by Natasha Ashenhurst
Ginny Burton’s life is a testament to the power of perseverance and the potential for redemption, even in the face of seemingly insurmountable odds. Growing up in a household where both of her parents were addicted to drugs, Burton’s own drug use began with marijuana and eventually led to heroin and crack cocaine. She and her mother would use drugs together, leading to a cycle of addiction and criminal behavior that saw Burton convicted of 17 felonies, including identity theft, assault, and armed robbery.
After serving three separate terms in prison, Burton finally found the motivation to turn her life around. In 2016, she went back to school at the University of Washington and was awarded a highly competitive $30,000 graduate school scholarship as a 2020 Truman Scholar and Martin Honor Scholar, ultimately earning a total of $74,000 in scholarships. At the age of 48, she graduated with a degree and a newfound determination to make a difference in the world.
Burton now advocates for “incarceration with intention,” which seeks to provide incarcerated individuals with the resources they need to turn their lives around and reintegrate into society. She believes that such a program would not only benefit those who are incarcerated but would also create a safety net for the broader community.
“I estimate that close to 90% of people who commit crimes are in active addiction,” Burton says. “These underlying causes would be addressed very intentionally during incarceration so that we’re making sure that we’re attacking the problems when we have people separated from the destructive path.”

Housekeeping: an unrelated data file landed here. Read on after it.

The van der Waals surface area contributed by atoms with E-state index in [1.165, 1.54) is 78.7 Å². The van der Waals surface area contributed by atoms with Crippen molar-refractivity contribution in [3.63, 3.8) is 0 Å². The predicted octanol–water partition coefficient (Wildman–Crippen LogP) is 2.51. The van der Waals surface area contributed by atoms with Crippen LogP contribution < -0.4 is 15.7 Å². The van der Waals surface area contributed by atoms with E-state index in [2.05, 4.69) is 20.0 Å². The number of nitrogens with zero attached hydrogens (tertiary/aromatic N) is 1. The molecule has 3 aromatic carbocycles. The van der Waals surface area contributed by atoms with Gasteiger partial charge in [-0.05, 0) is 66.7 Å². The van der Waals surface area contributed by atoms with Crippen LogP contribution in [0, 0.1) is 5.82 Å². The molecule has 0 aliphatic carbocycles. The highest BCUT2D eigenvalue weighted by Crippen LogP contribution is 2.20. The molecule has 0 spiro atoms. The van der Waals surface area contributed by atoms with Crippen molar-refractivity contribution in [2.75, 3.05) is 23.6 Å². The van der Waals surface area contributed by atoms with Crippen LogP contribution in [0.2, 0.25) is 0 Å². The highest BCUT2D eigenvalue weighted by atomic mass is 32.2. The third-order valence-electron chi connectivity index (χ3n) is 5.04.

Burton’s own life experience with addiction, criminal justice, and homelessness, combined with her education, has given her a unique perspective and credibility in areas that most policymakers lack. She is committed to changing policies in the prison system and in homeless systems, and to putting her lived experience to use in creating more effective, empowering solutions for those who are suffering as a result of current policies.
“After serving people in re-entry and social service settings for a decade, I realized that they needed more help than I could provide. Many continued down destructive paths because they lacked the resources to find a way out,” Burton says.
Determined to empower individuals to create their own solutions, Burton created O-UT, Overhaul-Unrelenting Transfiguration, a 10-module program that helps individuals identify challenges, leverage assets, and create comprehensive plans to transform their circumstances.
O-UT is facilitated by professionals with lived experience and models skills for overcoming personal challenges. With support from the community, O-UT aims to become a community-based program with an inpatient treatment facility addressing addiction, incarceration, homelessness, and other underlying causes. Although not a non-profit, Burton says O-UT is the missing link in changing lives and achieving outcomes such as reduced recidivism, reunited families, service engagement, abstinence from drugs and alcohol, living-wage employment, stable housing, and community involvement.
Ginny Burton’s story is a reminder that, even in the darkest moments, there is always hope for a better future. Her resilience and determination serve as an inspiration to all of us to keep pushing forward, even in the face of overwhelming adversity.
Burton will be the keynote speaker at the Thurston County Chamber’s Annual Meeting on May 17, 2023, at the Olympia Hotel at Capitol Lake. Visit thurstonchamber.com for tickets. To learn more about O-UT, visit www.vginnyburton.com.
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